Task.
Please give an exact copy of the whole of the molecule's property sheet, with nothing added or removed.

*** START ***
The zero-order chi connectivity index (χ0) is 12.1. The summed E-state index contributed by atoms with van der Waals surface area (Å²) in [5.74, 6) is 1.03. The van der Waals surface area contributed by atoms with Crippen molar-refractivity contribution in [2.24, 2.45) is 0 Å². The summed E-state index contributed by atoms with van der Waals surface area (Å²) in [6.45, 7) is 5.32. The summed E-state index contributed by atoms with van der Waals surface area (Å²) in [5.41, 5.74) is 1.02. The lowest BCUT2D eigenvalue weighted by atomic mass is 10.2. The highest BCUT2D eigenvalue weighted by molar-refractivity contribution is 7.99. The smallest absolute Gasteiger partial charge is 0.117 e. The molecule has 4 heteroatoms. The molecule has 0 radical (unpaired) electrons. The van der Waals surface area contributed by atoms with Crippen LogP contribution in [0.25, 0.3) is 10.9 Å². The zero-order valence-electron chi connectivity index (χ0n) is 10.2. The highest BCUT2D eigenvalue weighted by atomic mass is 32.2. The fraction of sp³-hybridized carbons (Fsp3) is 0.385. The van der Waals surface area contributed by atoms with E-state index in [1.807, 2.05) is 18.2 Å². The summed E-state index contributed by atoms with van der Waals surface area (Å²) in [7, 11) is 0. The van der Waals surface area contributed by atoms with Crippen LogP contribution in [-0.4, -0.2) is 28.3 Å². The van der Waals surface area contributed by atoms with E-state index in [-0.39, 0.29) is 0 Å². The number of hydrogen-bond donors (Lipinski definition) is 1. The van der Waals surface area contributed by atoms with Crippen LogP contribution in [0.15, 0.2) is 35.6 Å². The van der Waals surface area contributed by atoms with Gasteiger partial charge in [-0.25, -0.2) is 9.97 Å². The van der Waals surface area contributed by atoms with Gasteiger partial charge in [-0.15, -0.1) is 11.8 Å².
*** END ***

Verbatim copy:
The zero-order chi connectivity index (χ0) is 12.1. The summed E-state index contributed by atoms with van der Waals surface area (Å²) in [5.74, 6) is 1.03. The van der Waals surface area contributed by atoms with Crippen molar-refractivity contribution in [2.24, 2.45) is 0 Å². The summed E-state index contributed by atoms with van der Waals surface area (Å²) in [6.45, 7) is 5.32. The summed E-state index contributed by atoms with van der Waals surface area (Å²) in [5.41, 5.74) is 1.02. The lowest BCUT2D eigenvalue weighted by atomic mass is 10.2. The highest BCUT2D eigenvalue weighted by molar-refractivity contribution is 7.99. The smallest absolute Gasteiger partial charge is 0.117 e. The molecule has 4 heteroatoms. The molecule has 0 radical (unpaired) electrons. The van der Waals surface area contributed by atoms with Crippen LogP contribution in [0.25, 0.3) is 10.9 Å². The zero-order valence-electron chi connectivity index (χ0n) is 10.2. The highest BCUT2D eigenvalue weighted by atomic mass is 32.2. The fraction of sp³-hybridized carbons (Fsp3) is 0.385. The van der Waals surface area contributed by atoms with E-state index in [1.807, 2.05) is 18.2 Å². The summed E-state index contributed by atoms with van der Waals surface area (Å²) in [7, 11) is 0. The van der Waals surface area contributed by atoms with Crippen LogP contribution in [-0.4, -0.2) is 28.3 Å². The van der Waals surface area contributed by atoms with E-state index in [-0.39, 0.29) is 0 Å². The number of hydrogen-bond donors (Lipinski definition) is 1. The van der Waals surface area contributed by atoms with Crippen LogP contribution in [0.15, 0.2) is 35.6 Å². The van der Waals surface area contributed by atoms with Gasteiger partial charge in [-0.25, -0.2) is 9.97 Å². The van der Waals surface area contributed by atoms with Gasteiger partial charge in [-0.15, -0.1) is 11.8 Å².